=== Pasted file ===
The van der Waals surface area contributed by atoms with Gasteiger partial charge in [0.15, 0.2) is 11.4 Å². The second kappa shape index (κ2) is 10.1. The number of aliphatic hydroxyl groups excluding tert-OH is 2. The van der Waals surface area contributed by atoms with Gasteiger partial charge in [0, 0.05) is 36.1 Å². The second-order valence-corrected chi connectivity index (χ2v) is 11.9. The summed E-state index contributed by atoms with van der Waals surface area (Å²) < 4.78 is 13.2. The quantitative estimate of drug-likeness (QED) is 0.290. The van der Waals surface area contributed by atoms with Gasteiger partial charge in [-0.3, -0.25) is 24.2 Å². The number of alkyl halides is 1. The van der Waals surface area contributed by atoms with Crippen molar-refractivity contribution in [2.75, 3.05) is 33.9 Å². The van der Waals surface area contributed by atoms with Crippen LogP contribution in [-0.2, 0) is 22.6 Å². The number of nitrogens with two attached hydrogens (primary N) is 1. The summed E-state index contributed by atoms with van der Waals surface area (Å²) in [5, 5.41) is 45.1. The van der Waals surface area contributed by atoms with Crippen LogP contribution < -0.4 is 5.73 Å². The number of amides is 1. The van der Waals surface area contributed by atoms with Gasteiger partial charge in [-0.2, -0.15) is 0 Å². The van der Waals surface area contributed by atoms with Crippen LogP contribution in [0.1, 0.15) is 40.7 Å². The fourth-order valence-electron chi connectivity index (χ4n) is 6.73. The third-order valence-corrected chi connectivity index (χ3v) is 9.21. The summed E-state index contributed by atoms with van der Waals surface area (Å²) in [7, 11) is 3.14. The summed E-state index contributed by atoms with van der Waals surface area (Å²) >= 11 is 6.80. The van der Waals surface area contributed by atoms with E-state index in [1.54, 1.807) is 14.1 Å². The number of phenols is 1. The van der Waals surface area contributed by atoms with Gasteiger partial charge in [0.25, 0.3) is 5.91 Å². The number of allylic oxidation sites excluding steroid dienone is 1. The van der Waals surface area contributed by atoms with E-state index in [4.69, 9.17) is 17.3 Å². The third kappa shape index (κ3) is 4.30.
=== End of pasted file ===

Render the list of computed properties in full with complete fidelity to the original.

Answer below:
The van der Waals surface area contributed by atoms with Gasteiger partial charge in [0.15, 0.2) is 11.4 Å². The second kappa shape index (κ2) is 10.1. The number of aliphatic hydroxyl groups excluding tert-OH is 2. The van der Waals surface area contributed by atoms with Gasteiger partial charge in [0, 0.05) is 36.1 Å². The second-order valence-corrected chi connectivity index (χ2v) is 11.9. The summed E-state index contributed by atoms with van der Waals surface area (Å²) < 4.78 is 13.2. The quantitative estimate of drug-likeness (QED) is 0.290. The van der Waals surface area contributed by atoms with Gasteiger partial charge in [-0.3, -0.25) is 24.2 Å². The number of alkyl halides is 1. The van der Waals surface area contributed by atoms with Crippen molar-refractivity contribution in [2.75, 3.05) is 33.9 Å². The van der Waals surface area contributed by atoms with Crippen LogP contribution in [-0.2, 0) is 22.6 Å². The number of nitrogens with two attached hydrogens (primary N) is 1. The summed E-state index contributed by atoms with van der Waals surface area (Å²) in [5, 5.41) is 45.1. The van der Waals surface area contributed by atoms with Crippen LogP contribution < -0.4 is 5.73 Å². The number of amides is 1. The van der Waals surface area contributed by atoms with Gasteiger partial charge in [-0.2, -0.15) is 0 Å². The van der Waals surface area contributed by atoms with Crippen LogP contribution in [0.1, 0.15) is 40.7 Å². The fourth-order valence-electron chi connectivity index (χ4n) is 6.73. The third-order valence-corrected chi connectivity index (χ3v) is 9.21. The summed E-state index contributed by atoms with van der Waals surface area (Å²) in [7, 11) is 3.14. The summed E-state index contributed by atoms with van der Waals surface area (Å²) >= 11 is 6.80. The van der Waals surface area contributed by atoms with E-state index in [1.54, 1.807) is 14.1 Å². The number of phenols is 1. The van der Waals surface area contributed by atoms with Gasteiger partial charge in [0.25, 0.3) is 5.91 Å². The number of allylic oxidation sites excluding steroid dienone is 1. The van der Waals surface area contributed by atoms with E-state index in [4.69, 9.17) is 17.3 Å². The third kappa shape index (κ3) is 4.30.